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Head First Servlets and JSP, 2nd Edition by Bert Bates, Bryan Basham, Kathy Sierra

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To a Tag File, you don’t send request parameters, you send tag attributes!

You invoke a Tag File with a tag, and tags can have attributes. So it’s only natural that the Tag File developer might want to invoke the tag with attributes... attributes that get sent to the Tag File.

Invoking the tag from the JSP

Before (using <jsp:param> to set a request parameter)

<jsp:include page="Header.jsp">
   <jsp:param name="subTitle" value="We take the sting out of SOAP." />
</jsp:include>

After (using a Tag with an attribute)

<myTags:Header subTitle="We take the String out of SOAP" />

Using the attribute in the Tag File

image with no caption

Note

All tag attributes have TAG scope. That’s right, just the tag. Once the tag is closed, the tag attributes go out of scope!

You have to be clear about these—the <jsp:include> <jsp:param> value goes in as a request parameter. That’s not the same as a request-scoped attribute, remember. The name/value pair for the <jsp:param> looks to the web-app as though it came in with a form submission. That’s one of the reasons we DON’T like using it—the value you meant to pass ONLY to the included file, ends up visible to any component in the web app that is a part of this request (such as servlets or JSPs to which the request is forwarded).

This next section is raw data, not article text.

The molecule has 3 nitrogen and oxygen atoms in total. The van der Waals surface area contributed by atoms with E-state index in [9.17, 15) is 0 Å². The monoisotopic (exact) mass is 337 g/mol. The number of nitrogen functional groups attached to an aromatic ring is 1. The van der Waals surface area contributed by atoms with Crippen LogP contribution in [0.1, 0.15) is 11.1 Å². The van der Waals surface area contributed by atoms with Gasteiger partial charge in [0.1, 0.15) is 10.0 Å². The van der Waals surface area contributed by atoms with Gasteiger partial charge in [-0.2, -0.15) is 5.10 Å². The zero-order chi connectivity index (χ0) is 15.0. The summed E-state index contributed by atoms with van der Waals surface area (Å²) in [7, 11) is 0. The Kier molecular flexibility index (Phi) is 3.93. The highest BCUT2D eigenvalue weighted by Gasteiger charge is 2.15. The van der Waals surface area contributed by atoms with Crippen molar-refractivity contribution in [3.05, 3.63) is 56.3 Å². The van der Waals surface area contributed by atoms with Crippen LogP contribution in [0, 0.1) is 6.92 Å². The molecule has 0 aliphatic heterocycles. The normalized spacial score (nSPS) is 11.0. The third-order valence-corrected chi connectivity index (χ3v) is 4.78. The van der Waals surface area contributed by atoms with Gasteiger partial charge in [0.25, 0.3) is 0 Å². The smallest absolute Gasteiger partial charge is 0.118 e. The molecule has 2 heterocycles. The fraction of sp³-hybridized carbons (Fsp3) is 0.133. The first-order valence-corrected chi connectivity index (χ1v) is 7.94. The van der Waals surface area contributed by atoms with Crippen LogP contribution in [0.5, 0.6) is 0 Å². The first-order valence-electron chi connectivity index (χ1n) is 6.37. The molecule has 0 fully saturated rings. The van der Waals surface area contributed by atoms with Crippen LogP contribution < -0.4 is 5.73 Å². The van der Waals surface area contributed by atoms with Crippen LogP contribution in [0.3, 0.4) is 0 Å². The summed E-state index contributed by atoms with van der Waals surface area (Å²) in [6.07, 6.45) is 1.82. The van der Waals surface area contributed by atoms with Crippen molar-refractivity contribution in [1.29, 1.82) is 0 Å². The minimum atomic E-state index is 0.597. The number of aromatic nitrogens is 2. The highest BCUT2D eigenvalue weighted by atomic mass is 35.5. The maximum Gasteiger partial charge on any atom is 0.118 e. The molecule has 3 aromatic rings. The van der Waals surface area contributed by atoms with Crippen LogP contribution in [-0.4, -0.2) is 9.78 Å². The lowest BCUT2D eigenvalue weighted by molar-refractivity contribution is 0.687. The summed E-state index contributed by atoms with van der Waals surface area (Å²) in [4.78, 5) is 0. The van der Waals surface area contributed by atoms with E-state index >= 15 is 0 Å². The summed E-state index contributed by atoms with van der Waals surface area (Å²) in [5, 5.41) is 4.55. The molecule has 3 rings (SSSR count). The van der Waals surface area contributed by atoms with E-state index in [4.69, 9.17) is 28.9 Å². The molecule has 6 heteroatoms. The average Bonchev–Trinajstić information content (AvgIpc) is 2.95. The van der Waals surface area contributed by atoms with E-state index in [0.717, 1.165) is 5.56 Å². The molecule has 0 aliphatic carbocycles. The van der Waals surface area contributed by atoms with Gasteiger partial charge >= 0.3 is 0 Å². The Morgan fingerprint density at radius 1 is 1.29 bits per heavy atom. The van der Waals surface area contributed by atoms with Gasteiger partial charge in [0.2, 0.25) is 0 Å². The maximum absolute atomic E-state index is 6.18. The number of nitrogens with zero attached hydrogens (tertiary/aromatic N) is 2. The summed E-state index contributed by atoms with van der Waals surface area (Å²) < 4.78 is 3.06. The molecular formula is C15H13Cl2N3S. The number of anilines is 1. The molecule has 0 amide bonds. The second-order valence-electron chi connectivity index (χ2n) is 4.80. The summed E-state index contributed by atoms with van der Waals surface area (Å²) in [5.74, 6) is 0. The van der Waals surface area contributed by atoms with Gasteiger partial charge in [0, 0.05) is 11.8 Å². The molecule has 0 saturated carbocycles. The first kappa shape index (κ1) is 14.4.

But the nice, clean thing about tag attributes for Tag Files is that they’re scoped to the tag itself. Just be sure you know the implications. This will NOT work: ...

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